A short stop from Bonaire, Curaçao‘s colorful, historic, cosmopolitan Dutch city of Willemstad offers something for the non-diver, so it’s poplar with diver/non-diver couples and as an extension to a Bonaire sojourn. The beauty of diving around the island of Curaçao lies in its diversity, allowing you to experience deep and shallow walls, sloping walls, deep and shallow wrecks and drift or cave diving, all within the same day.
Average visibility is about 80-100ft (24-30m) and the average water temperature ranges between 78° -84°F (26-28°C). Many of the dives off Curaçao are within the Curaçao Underwater Park.
Trade winds continually blow over the island leaving one side of the island too rough to dive, but the other protected side of the island containing all of the dive sites (those that visitors generally dive). Curacao offers good wall diving, reef diving and some wreck diving.
The outstanding beach dives from protected coves on the northwestern side of the island have easy access by car.
Best Diving Destinations in Curacao
The diving in Curacao is all done on the protected side of the island, and typically most dive sites gradually drop off, but there are a few sites that do have sheer walls.
The arid climate of Curacao means that there is little island run off and hence the visibility is always above average for the diving.
Most dive sites have a shallower section above the wall to dive on, and a deeper section, down the wall, which to dive on. Soft and hard corals, along with a variety of sponges color the walls and reefs.
Typical marine life to be found includes, goat fish, grunts, trumpet fish, giant orange elephant ear sponges, lobsters, spotted drums, spotted moray, green moray and chain moray.
Boulder Star coral formations can be seen rising as high as 10-15ft (3-4m) from the ocean floor.
Another top site, the vertical wall here drops from a 20ft (6m) ledge straight down to 180ft (54m). The wall is lush with coral formations of Star Coral, Brain Coral and Black Coral in deeper water.
This site teems with marine life and some of the largest colonies of soft brown Sea Rod Coral seen in the Caribbean.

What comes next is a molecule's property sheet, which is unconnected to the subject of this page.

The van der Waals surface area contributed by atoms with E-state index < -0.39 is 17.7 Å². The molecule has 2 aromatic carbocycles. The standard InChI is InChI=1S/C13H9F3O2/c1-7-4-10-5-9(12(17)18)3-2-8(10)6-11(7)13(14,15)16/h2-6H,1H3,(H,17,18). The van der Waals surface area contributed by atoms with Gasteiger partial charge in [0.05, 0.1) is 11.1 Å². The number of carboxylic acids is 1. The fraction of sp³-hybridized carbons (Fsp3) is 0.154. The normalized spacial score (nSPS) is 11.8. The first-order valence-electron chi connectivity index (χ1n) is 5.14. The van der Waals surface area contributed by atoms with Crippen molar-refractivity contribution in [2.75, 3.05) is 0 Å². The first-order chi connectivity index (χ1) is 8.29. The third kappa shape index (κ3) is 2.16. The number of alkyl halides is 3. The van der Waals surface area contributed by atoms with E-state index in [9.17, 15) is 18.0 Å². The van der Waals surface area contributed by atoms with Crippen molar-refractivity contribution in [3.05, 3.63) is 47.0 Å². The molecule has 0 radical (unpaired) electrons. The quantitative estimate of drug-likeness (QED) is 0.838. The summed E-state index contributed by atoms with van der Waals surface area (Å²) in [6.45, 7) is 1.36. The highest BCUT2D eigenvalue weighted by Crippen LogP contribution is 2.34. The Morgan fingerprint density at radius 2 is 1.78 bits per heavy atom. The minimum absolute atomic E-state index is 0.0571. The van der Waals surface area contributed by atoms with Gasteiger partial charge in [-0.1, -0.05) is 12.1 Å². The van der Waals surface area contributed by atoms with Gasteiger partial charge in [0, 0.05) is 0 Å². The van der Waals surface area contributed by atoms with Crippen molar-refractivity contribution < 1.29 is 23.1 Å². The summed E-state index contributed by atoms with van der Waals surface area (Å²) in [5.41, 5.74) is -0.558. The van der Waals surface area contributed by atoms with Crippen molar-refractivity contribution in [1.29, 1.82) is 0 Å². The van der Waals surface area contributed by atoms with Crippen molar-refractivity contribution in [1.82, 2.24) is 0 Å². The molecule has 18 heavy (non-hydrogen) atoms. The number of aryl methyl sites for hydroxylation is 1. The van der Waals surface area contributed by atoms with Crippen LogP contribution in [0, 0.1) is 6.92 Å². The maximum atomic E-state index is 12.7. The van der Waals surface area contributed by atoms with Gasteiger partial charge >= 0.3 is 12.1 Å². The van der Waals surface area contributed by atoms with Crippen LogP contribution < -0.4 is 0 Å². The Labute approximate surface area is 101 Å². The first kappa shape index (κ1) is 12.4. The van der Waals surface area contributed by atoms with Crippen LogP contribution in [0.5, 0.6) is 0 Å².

Established in 1983, Curaçao Underwater Park stretches along the eastern end of the southwest shore from East Point to the Princess Beach Hotel. Central Curaçao Underwater Park continues from the Princess Beach Hotel to Bullen Bay while Banda Abao Underwater Park runs from the Cap St. Mary lighthouse to West Point.
Curaçao is rich in both shipwrecks and reefs.
The 61m (200ft) Superior Producer, a coastal freighter that accidentally sank in 33m (110ft) of water just outside the harbor in 1977, is the premier wreck in the area. Swept by currents, she sits upright, blanketed with orange cup corals whip corals, anemones and sponges. The ship’s wheelhouse is at a depth of 25m (82ft).
The Tugboat is a popular wreck dive, especially for photographers. She lies in the 5.5m (18ft) of water near the eastern side of Caracas Bay. Upright, intact and instantly recognizable, this wreck is Curaçao’s unofficial diving emblem. Just over 8m (25ft) long and small enough to be photographed. The boat is sufficiently shallow to be enjoyed by snorkelers as well. The wheelhouse is carpeted with orange cup corals while brain coral and gorgonians cloak the outer hull. The engine room portholes allow for easy penetration by ardent photographers. Parrofish, moray eels and French angelfish are all resident in the boat. On the seaward side of the wreck, a vertical and sometimes overhanging wall rich in stony corals and orange elephant ear sponges drops from 9m (30ft) to 30m (100ft) before shelving gradually deeper.
Also worth a look, the wreck of the Saba is a tug sitting in 20 feet of water and offers good snorkelling for non divers, and the wreck of the Superior Producer which stands upright, and was sunk in 1978, sits in 34 meters of water.
When to Visit Curacao
With no more than three degree’s difference between average summer and winter air temperature and very low annual rainfall, the main factor affecting diving in Curaçao is the wind. The trade winds blow year-round, but are highest from January through April. The best dive months are June through November. Very little diving is done on Curaçao’s north coast because of rough seas. However, for short periods between August and December, the water is calm enough to allow diving. Water temperatures vary from mid-70°F (23°C) in the winter to mid-80°F (29°C) in the summer.
Map of Curacao
The island of Curacao, situated 55kms north of venezuala, is part of the Netherland Antillies. The island is an arid desert like terrain (not the typical lush tropical island), with trade winds blowing mostly from one side of the island. The official language is English and the official currency is the Netherlands Guilder, although US dollars are excepted everywhere. The main town is Willenstad which is a modern town with a population of 165,000. A full range of restaurants are available for dining, and the seaquarium can be visited as a shoretime activity.